When I first started, I was a sub for a GC. GC left the job to go look at another one and I never heard from him again. The guy fell through a 30' roof and was doa. This is not the same as spraying interior cavities on a wall. I have heard stories of guys getting tired and sitting on the side of a skylight in the middle of their roof falling to the ground. You need to be on your game at all time whether you are 10 ft up or 8 stories. Falling hurts no matter what and it can happen to the best of us no matter if you are 50 pounds overweight or a marathon runner in great shape. All it takes is one bad move or a bad decision. Learn to tie off as much as you can. Rope burn and a couple of bruises heals much quicker than a broken leg, arm or ruptured disc, which coincidentally would be letting you off light. Many of the roofers that I know never were able to get on a roof again after a fall and for some it was their last breath.
Crew Size: You can spray by yourself if you don't mind running up and down a ladder checking material, pulling a hose up a wall, kicking the hose out of your way as you walk backwards every 4-5 feet.
I don't recommend this if you don't want to overspray everyone or have a bumpy azz roof. I usually leave one guy in the rig to watch the material, check the machine, send things up to us, one guy on the hose 10 ft behind me and usually 2 guys ready to hold wind screens or a spray tent.
3-5 man crews plus an applicator are pretty much the norm out there unless you are in the middle of nowhere and you don't have to worry about overspray and you are doing small roofs.
So the simple answer is you can get away with one person, but it is no fun. If you do try to get away by yourself, get ready to work. In my mind and experience, it is a lot easier to pay a couple of guys to watch the machine, keep material ready to go one set behind the other, hold my hose and hold wind screens paying them $10-$15 an hour, than it is to do it by yourself and risk running out of material, being off ratio, let your hose drag into your pass line and overspray the 3 mercedes and a corvette a 1000 feet away.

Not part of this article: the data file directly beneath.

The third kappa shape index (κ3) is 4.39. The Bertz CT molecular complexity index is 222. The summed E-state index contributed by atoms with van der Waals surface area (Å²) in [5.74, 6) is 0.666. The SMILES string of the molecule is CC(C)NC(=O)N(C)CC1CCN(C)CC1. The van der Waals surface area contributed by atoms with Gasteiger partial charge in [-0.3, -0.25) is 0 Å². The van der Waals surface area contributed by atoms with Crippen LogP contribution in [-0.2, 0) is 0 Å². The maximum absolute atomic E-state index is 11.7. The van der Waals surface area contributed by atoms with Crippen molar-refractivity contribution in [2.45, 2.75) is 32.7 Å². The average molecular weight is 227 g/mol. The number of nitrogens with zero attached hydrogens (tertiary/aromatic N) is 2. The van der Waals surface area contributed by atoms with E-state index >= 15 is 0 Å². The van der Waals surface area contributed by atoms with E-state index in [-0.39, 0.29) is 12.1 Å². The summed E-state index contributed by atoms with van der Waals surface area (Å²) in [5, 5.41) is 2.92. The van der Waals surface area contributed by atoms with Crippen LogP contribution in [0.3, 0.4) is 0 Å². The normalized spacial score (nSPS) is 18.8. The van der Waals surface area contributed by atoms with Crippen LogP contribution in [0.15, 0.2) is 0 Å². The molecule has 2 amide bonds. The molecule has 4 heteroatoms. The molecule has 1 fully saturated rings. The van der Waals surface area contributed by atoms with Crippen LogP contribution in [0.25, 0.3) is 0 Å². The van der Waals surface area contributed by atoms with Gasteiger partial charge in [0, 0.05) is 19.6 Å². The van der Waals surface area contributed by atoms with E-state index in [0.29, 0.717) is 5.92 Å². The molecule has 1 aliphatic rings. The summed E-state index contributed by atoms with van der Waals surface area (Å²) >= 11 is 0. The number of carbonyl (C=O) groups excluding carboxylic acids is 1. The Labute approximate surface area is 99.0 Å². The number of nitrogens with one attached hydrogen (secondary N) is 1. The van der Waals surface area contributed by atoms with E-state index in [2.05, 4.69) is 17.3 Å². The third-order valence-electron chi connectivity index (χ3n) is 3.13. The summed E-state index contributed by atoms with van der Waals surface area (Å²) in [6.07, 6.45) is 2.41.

I very rarely remeber days this pass year where wind wasn't a factor somewhere. Even if the wind is blowing 8-10 mph and there is no risk of overspray, the wind will still take up to 50% of your pattern 1-2 feet off of its target.
Roofing can be good, do it right, don't undercharge if you want to be in the business more than a few months and remember, chances are you will be going back to that roof again. God knows, the only thing that leaks on a roof is the roof, not the stucco guys who didn't seal the windows or copings, the ac guys who forgets to close the hatch nearly every time they go on the roof, the plummer's drain lines or the worker who spilled water on the floor and was to lazy to clean it up. All the customer knows is that he has water coming from somewhere and he is calling you at night, weekends, hollidays, etc... because you just charged him $50K for a new roof.
So when all is said and done, factor everything I said into the equation and multiply the problems by 2 or 3 and good luck to you. Do a good job and be proud of your workmanship and you will be okay.
If you are not proud of what you did, fix it before you leave. It will be a lot easier than going back in 6 months when a problem arises.
Don't be afraid to pay for training and remember, not everyone who can pull a trigger on a gun is a roofer.
Posted: Dec 20, 2010 10:42 PM
|Amen Bayou you are soooo right|